2. Locate and label each number on the number line.

3. What do you notice about the location of these numbers on the number lines? Make two observations and discuss them with your partner.

### Student Response

If students label the number line by ones, consider asking: “How might you use the relationship between 100 and 1,000 to help label the number line?”

### Activity Synthesis

• Ask 2–3 students to share their responses and their reasoning for each problem.
• “How did you partition the number line in the first problem?” (I know that 350 is halfway between 300 and 400, so I marked the halfway point, and then estimated where 3 down from that would be.)
• “How do the number lines help you to see the relationship between the numbers?” (The number lines have endpoints that are ten times as much as the number line before. Also, each number is ten times as much as the number before. The place values changed, but the numbers are located in the same relative position.)

## Activity 2: So Many Numbers, So Little Line (15 minutes)

### Narrative

In this activity, students place a set of numbers that are each ten times as much the one before it on the same number line. In doing so, they notice the impact of multiplying a number by ten on its magnitude. Unlike before, the number lines here have no or fewer intermediate tick marks, prompting students to think about how to partition the lines in order to facilitate plotting their assigned number.

MLR8 Discussion Supports. Synthesis: At the appropriate time, give students 2–3 minutes to make sure that everyone in their group can explain their approach to the problem. Invite groups to rehearse what they will say when they share with the whole class.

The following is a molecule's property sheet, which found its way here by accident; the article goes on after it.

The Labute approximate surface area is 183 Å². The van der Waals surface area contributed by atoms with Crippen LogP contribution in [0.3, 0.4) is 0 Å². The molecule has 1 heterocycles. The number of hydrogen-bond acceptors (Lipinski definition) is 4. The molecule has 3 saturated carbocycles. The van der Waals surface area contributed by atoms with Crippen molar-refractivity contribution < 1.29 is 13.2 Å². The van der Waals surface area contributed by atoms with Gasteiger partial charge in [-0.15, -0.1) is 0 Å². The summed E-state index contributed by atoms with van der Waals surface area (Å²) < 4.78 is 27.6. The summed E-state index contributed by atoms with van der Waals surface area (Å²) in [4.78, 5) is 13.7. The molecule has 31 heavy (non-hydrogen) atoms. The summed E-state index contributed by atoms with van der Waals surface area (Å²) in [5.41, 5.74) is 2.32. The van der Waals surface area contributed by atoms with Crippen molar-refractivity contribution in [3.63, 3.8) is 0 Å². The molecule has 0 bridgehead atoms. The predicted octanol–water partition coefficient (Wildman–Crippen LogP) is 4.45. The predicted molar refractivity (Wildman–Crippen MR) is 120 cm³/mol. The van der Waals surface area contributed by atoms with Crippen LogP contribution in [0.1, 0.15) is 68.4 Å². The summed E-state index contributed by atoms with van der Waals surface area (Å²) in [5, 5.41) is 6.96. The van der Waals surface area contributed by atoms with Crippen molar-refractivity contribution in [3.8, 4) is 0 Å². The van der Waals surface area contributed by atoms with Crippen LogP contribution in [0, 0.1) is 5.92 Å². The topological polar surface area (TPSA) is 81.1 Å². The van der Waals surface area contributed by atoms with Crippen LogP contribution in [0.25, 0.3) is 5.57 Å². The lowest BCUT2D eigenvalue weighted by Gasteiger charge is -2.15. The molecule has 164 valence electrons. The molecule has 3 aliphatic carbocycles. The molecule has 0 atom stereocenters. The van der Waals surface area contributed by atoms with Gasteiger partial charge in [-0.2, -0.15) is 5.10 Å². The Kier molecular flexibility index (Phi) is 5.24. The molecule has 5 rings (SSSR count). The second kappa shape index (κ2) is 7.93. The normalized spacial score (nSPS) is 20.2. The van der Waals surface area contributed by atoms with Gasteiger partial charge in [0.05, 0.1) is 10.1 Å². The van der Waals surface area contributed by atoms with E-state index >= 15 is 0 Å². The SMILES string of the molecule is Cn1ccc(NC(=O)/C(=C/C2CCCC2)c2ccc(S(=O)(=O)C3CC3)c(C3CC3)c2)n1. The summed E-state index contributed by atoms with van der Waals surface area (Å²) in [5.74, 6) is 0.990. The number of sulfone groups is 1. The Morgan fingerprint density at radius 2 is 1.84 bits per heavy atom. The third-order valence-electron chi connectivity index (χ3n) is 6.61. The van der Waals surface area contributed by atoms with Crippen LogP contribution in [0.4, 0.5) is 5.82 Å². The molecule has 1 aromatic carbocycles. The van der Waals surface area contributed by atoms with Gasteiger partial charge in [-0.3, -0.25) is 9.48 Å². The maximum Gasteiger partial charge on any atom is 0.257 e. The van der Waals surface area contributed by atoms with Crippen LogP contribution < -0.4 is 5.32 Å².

Representation: Access for Perception. Begin by demonstrating the relative magnitude of numbers in the hundreds, thousands, ten-thousands, and hundred-thousands using millimeters. Invite students to examine a meter stick and notice the size of one millimeter, ten millimeters, one hundred millimeters, and one thousand millimeters. Invite students to guess the length of ten-thousand and one hundred-thousand millimeters. If time and space allow, prepare a walk outside the classroom with stops at 10,000 millimeters from the door and 100,000 millimeters from the door.
Supports accessibility for: Conceptual Processing, Visual Spatial Processing, Attention

### Launch

• Groups of 4
• Assign each student in a group a letter A–D.

### Activity

• “Take a few quiet minutes to think about where your assigned number should go on the number line.”
• “Then, discuss your thinking with your group and work together to locate all four numbers on the number line.”
• 3–4 minutes: independent work time
• 7–8 minutes: group work time
• Monitor for students who:
• partition the number line into hundred-thousands or ten-thousands
• use benchmarks such as 50,000, 200,000, or 350,000

### Student Facing

Your teacher will assign a number for you to locate on the given number line.

1. 347
2. 3,470
3. 34,700
4. 347,000